Using MariaDB Flashback on a MySQL Server

Ashraf Sharif

MariaDB has introduced a very cool feature called Flashback. Flashback is a feature that will allow instances, databases or tables to be rolled back to an old snapshot. Traditionally, to perform a point-in-time recovery (PITR), one would restore a database from a backup, and replay the binary logs to roll forward the database state at a certain time or position. 

With Flashback, the database can be rolled back to a point of time in the past, which is way faster if we just want to see the past that just happened not a long time ago. Occasionally, using flashback might be inefficient if you want to see a very old snapshot of your data relative to the current date and time. Restoring from a delayed slave, or from a backup plus replaying the binary log might be the better options. 

This feature is only available in the MariaDB client package, but that doesn't mean we can not use it with our MySQL servers. This blog post showcases how we can use this amazing feature on a MySQL server.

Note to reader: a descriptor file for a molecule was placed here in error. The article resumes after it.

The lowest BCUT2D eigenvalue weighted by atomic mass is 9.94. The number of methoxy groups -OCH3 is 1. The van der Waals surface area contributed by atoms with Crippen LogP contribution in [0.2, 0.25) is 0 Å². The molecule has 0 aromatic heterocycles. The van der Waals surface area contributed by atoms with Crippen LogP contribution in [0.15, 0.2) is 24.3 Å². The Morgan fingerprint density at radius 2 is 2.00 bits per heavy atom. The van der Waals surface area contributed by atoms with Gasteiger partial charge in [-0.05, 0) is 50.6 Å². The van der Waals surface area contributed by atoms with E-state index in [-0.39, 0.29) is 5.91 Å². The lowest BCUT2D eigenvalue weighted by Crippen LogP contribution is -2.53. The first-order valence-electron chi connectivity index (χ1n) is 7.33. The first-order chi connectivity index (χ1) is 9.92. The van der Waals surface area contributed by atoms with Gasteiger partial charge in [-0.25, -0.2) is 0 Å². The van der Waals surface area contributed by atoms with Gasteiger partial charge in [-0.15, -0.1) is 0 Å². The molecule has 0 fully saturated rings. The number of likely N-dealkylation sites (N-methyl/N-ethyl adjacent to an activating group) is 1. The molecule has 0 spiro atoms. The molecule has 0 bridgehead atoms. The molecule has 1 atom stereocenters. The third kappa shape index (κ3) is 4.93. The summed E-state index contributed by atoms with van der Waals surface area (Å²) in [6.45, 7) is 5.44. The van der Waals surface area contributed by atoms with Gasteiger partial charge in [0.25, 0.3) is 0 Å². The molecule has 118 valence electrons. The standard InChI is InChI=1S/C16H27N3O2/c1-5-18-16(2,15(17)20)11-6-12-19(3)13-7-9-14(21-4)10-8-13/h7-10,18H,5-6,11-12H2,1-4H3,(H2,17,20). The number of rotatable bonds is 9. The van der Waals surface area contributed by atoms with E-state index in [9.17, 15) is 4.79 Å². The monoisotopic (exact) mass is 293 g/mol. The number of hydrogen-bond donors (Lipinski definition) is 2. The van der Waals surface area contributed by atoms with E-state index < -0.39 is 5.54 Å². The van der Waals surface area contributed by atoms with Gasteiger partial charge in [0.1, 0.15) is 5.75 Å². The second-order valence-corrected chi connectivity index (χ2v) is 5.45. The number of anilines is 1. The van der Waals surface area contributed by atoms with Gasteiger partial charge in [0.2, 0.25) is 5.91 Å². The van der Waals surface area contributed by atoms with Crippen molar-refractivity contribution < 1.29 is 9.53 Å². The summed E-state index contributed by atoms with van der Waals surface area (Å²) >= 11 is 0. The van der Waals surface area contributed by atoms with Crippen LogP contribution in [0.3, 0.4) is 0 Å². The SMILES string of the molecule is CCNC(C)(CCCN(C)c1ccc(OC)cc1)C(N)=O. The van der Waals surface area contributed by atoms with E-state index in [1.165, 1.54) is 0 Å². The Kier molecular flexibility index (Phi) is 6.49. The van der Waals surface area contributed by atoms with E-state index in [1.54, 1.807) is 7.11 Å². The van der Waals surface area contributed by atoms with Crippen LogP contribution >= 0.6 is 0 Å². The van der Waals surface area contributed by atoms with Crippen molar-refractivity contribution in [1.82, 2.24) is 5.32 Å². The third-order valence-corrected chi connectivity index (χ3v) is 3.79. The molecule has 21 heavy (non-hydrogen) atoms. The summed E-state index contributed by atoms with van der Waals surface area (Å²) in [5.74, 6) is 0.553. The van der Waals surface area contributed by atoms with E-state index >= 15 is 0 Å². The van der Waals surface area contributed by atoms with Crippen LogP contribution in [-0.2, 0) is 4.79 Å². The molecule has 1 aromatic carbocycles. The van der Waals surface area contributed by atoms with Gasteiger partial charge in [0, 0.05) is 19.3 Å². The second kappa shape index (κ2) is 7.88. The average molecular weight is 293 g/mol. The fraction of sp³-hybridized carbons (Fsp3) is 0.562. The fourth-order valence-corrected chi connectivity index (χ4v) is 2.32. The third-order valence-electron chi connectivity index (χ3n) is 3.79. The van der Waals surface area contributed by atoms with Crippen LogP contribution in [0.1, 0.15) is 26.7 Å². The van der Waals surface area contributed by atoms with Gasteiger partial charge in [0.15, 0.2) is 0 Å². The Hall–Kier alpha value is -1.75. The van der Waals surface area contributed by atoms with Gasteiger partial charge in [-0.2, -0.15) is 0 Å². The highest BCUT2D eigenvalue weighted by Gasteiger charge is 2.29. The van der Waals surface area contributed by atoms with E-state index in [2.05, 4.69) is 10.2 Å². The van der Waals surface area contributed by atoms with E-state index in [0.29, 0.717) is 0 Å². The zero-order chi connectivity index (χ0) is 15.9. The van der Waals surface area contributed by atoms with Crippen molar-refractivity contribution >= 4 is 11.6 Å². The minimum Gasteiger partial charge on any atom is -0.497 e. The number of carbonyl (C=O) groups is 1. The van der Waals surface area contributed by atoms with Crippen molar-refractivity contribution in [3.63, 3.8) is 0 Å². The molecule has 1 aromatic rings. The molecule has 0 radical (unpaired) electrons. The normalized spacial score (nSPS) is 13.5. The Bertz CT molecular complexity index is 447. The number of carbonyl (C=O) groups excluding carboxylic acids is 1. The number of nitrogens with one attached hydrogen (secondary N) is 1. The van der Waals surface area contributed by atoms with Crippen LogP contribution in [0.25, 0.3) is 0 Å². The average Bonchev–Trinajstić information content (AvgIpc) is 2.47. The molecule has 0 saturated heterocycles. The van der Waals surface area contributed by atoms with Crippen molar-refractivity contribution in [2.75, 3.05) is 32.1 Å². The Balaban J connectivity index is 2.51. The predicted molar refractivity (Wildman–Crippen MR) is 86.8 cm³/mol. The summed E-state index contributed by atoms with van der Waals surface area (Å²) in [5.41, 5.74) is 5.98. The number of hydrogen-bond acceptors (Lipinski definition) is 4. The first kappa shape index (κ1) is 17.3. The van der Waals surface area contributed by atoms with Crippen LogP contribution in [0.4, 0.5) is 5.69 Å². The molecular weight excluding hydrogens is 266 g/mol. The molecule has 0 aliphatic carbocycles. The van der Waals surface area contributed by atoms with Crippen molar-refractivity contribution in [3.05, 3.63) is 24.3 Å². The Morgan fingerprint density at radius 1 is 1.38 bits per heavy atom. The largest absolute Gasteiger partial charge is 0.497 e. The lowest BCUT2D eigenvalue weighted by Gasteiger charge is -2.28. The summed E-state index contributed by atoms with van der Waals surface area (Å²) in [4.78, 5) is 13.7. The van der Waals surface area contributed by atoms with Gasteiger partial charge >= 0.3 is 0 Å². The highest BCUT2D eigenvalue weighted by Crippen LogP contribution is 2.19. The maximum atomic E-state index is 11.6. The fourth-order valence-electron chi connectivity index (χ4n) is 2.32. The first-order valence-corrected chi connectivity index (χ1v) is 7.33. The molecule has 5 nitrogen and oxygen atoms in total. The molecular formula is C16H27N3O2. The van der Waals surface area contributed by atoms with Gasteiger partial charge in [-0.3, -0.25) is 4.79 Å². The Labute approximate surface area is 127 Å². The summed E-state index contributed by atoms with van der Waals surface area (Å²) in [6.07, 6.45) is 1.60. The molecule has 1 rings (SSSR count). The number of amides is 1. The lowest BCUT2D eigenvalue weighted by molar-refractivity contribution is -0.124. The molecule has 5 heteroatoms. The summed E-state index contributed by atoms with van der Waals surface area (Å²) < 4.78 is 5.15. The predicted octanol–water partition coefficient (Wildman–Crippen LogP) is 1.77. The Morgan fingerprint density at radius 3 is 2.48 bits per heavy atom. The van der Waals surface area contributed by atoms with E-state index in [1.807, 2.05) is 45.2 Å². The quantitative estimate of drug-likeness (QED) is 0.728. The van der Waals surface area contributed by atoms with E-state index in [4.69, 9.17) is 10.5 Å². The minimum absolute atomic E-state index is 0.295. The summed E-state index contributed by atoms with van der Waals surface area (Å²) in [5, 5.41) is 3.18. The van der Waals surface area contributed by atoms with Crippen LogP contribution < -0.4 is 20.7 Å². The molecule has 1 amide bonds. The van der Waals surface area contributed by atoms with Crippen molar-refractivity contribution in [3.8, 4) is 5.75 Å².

MariaDB Flashback Requirements

For those who want to use MariaDB flashback feature on top of MySQL, we can basically do the following:

  1. Enable binary log with the following setting:
    1. binlog_format = ROW (default since MySQL 5.7.7).
    2. binlog_row_image = FULL (default since MySQL 5.6).
  2. Use msqlbinlog utility from any MariaDB 10.2.4 and later installation.
  3. Flashback is currently supported only over DML statements (INSERT, DELETE, UPDATE). An upcoming version of MariaDB will add support for flashback over DDL statements (DROP, TRUNCATE, ALTER, etc.) by copying or moving the current table to a reserved and hidden database, and then copying or moving back when using flashback.